After the androgyny of the 1920s flapper look, the 1930s saw a return to ultra-feminine dresses that showed off a woman's curves. New, plastic-based fabrics such as rayon would mimic the flattering drape of silk while providing durability and freedom of movement to suit women's increasingly busy lifestyles. In addition, plastic sequins added extra sparkle to glamorous 1930s evening gowns.
The famous glitz and glamour of old Art Deco Hollywood poured into 1930s fashion and accessories, one of the most notable being the Art Deco hair comb. While some were made of expensive gems and metals, many were constructed of plastics, making them a classic trend that could be worn by all economic classes. The use of synthetic material in the manufacturing of the iconic 1930s hair comb perpetuated this trend through the 30s and beyond.
A scientist at DuPont developed the plastic fiber "nylon" in the late 1930s, and by the early 1940s it replaced silk in women’s stockings, which themselves took on the generic name "nylons." Nylon became a popular material in many products during World War II when silk became scarce and expensive. It found a variety of uses in military applications because it was valued for its light weight, incredible strength and resistance to damage.
Bullet bras, typically made from stiff plastic nylon and satin, first made their appearance in the 1940s. The structured, pointy, cone-like shape created voluptuous results and rose to popularity when Hollywood stars, including Marilyn Monroe and Lana Turner, began sporting them.
Historically, silk was the only fabric used to make tulle, the airy, elegant, mesh netting that helps give skirts their bell shape. But in the 1950s plastic fibers began to replace silk in tulle after Japan's silk trade collapsed. Nylon tulle grew in popularity as consumers recognized that the versatile fabric was economical, strong and durable. It is most commonly used for veils, gowns and ballet tutus. Tulle comes in an array of colors and can be easily dyed to fit consumer’s needs.
Favored by iconic singer Buddy Holly, horn-rimmed eyeglasses rose in popularity. These dark, heavy framed glasses were made from tortoise shells or less expensive molded plastic. The plastic material allowed new shapes to be molded and mass produced faster and more cost effectively than other materials.
A strict departure from the minimalist 1940s, fashion in the 1950s celebrated dresses and a woman's hourglass shape, aided by heavy-duty corsets and undergarments. Invented in 1958 as a replacement for rubber in corsetry, stretchy plastic fiber Lycra® helped women achieve similar looks more comfortably.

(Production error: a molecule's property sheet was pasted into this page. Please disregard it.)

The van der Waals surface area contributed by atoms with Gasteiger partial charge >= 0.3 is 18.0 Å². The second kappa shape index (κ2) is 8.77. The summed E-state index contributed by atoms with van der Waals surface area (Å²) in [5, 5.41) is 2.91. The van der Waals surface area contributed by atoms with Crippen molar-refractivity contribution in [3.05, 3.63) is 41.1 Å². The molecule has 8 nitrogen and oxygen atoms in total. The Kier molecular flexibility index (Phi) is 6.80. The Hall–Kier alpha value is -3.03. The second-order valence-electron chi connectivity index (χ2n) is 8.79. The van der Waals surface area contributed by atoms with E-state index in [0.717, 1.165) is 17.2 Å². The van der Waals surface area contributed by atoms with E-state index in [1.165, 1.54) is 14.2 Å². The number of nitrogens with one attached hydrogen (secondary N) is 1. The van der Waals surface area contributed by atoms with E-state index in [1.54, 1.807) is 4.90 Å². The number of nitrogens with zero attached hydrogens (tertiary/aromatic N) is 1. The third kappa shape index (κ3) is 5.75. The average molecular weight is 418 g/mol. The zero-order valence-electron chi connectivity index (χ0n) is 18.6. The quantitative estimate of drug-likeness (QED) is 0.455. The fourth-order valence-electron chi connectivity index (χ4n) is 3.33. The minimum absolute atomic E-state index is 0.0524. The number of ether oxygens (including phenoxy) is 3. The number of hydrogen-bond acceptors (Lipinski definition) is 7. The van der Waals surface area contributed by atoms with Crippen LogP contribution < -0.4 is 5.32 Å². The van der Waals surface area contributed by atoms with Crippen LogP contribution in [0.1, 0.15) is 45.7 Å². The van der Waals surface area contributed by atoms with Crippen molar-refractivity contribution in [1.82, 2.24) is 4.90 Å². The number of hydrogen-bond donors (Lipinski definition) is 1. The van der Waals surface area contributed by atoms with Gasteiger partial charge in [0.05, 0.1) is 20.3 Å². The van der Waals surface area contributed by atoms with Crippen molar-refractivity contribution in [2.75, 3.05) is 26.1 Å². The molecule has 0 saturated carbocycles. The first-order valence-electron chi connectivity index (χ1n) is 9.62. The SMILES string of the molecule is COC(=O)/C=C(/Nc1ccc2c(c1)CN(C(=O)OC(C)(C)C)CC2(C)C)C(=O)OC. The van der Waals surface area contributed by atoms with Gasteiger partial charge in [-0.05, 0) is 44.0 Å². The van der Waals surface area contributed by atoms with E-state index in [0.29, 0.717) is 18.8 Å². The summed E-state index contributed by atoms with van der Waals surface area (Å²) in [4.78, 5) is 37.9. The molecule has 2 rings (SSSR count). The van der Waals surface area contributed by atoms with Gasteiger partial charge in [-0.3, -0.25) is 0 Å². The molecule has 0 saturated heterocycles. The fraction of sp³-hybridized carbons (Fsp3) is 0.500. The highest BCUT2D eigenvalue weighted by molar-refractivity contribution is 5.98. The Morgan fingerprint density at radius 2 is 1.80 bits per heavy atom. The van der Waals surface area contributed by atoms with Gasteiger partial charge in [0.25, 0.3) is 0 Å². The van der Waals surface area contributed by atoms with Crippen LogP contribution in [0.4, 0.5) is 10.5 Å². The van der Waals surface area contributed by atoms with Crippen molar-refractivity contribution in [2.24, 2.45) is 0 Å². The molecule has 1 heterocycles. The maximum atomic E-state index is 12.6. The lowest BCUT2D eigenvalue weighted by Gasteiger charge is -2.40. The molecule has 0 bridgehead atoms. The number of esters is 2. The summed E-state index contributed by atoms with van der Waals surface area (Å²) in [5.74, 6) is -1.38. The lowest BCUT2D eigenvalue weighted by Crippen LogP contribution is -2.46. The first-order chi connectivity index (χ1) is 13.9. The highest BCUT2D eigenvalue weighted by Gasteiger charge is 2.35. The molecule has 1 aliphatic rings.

Bikinis came into fashion in 1963 after being featured in the musical "Beach Party." These suits were fabricated mainly from plastic-based fabrics made from nylon or Lycra® or a mix of the two materials. The all-important factors: The bikini stretched and was pulled on like a pair of panties.
By 1969 the androgynous hippie look was in style, often featuring bare midriffs, bell bottom pants and paisley prints. More conservative women favored "lounging" or "hostess" pajamas, consisting of a tunic top over floor-length culottes. Polyester often replaced silk to create the chiffon fabric for this iconic look.
Go-Go boots, often made from plastic vinyl, were introduced in the mid-1960s to complement the shorter hemlines of the new, modern look. Go-Go boots drew attention to the legs, accentuated the simple A-line silhouettes but also offered some modest coverage for the less daring but fashion-minded women.
In the 1970s, platform shoes went hand in hand with the disco era. Often featuring more than four inches of thick, stacked plastic bases, these shoes were sported on dance floors by both men and women and loved for their fashionable appeal without the discomfort of their counterparts, stilettos.
The 1970s were defined by the disco era, and many of the fabrics used to shake your groove thing wouldn't have been possible without plastic. Stretch hot pants, clinging Lycra® disco pants, sequin bandeau tops, stretch halter jumpsuits and gold lame all took to the dance floor thanks to plastic fibers.
Leisure suits were one of the most memorable fashions from the 1970s. Consisting of pants and a matching shirt-like jacket, the leisure suit was typically made from double knit polyester. It often included features such as wide lapels, contrasting stitching, bell bottom hems and bold geometric print fabric. Men's style in the 1970s was revolutionized by the leisure suits.